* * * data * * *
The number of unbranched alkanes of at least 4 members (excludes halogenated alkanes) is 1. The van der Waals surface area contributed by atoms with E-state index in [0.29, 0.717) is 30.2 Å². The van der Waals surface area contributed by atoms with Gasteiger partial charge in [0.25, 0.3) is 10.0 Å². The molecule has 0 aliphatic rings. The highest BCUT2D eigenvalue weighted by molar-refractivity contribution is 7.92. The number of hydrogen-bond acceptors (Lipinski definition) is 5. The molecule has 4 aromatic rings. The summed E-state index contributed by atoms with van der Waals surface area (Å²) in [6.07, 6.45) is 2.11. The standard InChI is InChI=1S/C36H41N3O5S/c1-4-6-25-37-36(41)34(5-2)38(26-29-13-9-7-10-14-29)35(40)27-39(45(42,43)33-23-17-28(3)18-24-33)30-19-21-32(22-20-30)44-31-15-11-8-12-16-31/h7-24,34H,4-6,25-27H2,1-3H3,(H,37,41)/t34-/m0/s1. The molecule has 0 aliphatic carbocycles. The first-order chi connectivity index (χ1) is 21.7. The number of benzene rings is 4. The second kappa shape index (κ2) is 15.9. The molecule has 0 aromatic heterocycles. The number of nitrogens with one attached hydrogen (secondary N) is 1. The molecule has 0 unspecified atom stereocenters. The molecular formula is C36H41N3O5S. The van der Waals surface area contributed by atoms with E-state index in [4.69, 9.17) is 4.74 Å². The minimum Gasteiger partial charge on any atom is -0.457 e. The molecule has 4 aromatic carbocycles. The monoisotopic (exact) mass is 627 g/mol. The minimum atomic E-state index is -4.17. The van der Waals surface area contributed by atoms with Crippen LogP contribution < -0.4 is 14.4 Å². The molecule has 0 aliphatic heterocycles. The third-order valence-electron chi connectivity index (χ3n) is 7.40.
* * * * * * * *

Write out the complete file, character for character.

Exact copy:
The number of unbranched alkanes of at least 4 members (excludes halogenated alkanes) is 1. The van der Waals surface area contributed by atoms with E-state index in [0.29, 0.717) is 30.2 Å². The van der Waals surface area contributed by atoms with Gasteiger partial charge in [0.25, 0.3) is 10.0 Å². The molecule has 0 aliphatic rings. The highest BCUT2D eigenvalue weighted by molar-refractivity contribution is 7.92. The number of hydrogen-bond acceptors (Lipinski definition) is 5. The molecule has 4 aromatic rings. The summed E-state index contributed by atoms with van der Waals surface area (Å²) in [6.07, 6.45) is 2.11. The standard InChI is InChI=1S/C36H41N3O5S/c1-4-6-25-37-36(41)34(5-2)38(26-29-13-9-7-10-14-29)35(40)27-39(45(42,43)33-23-17-28(3)18-24-33)30-19-21-32(22-20-30)44-31-15-11-8-12-16-31/h7-24,34H,4-6,25-27H2,1-3H3,(H,37,41)/t34-/m0/s1. The molecule has 0 aliphatic carbocycles. The first-order chi connectivity index (χ1) is 21.7. The number of benzene rings is 4. The second kappa shape index (κ2) is 15.9. The molecule has 0 aromatic heterocycles. The number of nitrogens with one attached hydrogen (secondary N) is 1. The molecule has 0 unspecified atom stereocenters. The molecular formula is C36H41N3O5S. The van der Waals surface area contributed by atoms with E-state index in [4.69, 9.17) is 4.74 Å². The minimum Gasteiger partial charge on any atom is -0.457 e. The molecule has 4 aromatic carbocycles. The monoisotopic (exact) mass is 627 g/mol. The minimum atomic E-state index is -4.17. The van der Waals surface area contributed by atoms with Crippen LogP contribution < -0.4 is 14.4 Å². The molecule has 0 aliphatic heterocycles. The third-order valence-electron chi connectivity index (χ3n) is 7.40.